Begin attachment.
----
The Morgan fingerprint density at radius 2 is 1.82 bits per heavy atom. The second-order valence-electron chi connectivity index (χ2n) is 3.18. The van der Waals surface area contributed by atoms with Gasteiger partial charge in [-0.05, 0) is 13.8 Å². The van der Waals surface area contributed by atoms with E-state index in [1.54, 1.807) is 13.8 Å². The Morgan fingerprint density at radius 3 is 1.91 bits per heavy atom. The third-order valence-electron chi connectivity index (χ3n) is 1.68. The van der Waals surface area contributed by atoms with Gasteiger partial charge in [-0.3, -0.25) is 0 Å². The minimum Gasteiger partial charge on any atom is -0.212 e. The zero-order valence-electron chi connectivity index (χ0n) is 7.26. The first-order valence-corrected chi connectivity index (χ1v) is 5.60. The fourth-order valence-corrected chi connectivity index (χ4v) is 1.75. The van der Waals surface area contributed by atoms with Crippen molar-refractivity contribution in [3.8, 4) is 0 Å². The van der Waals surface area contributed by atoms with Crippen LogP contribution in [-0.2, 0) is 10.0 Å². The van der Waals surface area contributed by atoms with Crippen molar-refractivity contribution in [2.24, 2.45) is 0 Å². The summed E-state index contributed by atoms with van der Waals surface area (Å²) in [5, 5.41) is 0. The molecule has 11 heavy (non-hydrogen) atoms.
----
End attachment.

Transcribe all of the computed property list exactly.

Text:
The Morgan fingerprint density at radius 2 is 1.82 bits per heavy atom. The second-order valence-electron chi connectivity index (χ2n) is 3.18. The van der Waals surface area contributed by atoms with Gasteiger partial charge in [-0.05, 0) is 13.8 Å². The van der Waals surface area contributed by atoms with E-state index in [1.54, 1.807) is 13.8 Å². The Morgan fingerprint density at radius 3 is 1.91 bits per heavy atom. The third-order valence-electron chi connectivity index (χ3n) is 1.68. The van der Waals surface area contributed by atoms with Gasteiger partial charge in [-0.3, -0.25) is 0 Å². The minimum Gasteiger partial charge on any atom is -0.212 e. The zero-order valence-electron chi connectivity index (χ0n) is 7.26. The first-order valence-corrected chi connectivity index (χ1v) is 5.60. The fourth-order valence-corrected chi connectivity index (χ4v) is 1.75. The van der Waals surface area contributed by atoms with Crippen molar-refractivity contribution in [3.8, 4) is 0 Å². The van der Waals surface area contributed by atoms with Crippen LogP contribution in [-0.2, 0) is 10.0 Å². The van der Waals surface area contributed by atoms with Crippen molar-refractivity contribution in [2.24, 2.45) is 0 Å². The summed E-state index contributed by atoms with van der Waals surface area (Å²) in [5, 5.41) is 0. The molecule has 11 heavy (non-hydrogen) atoms.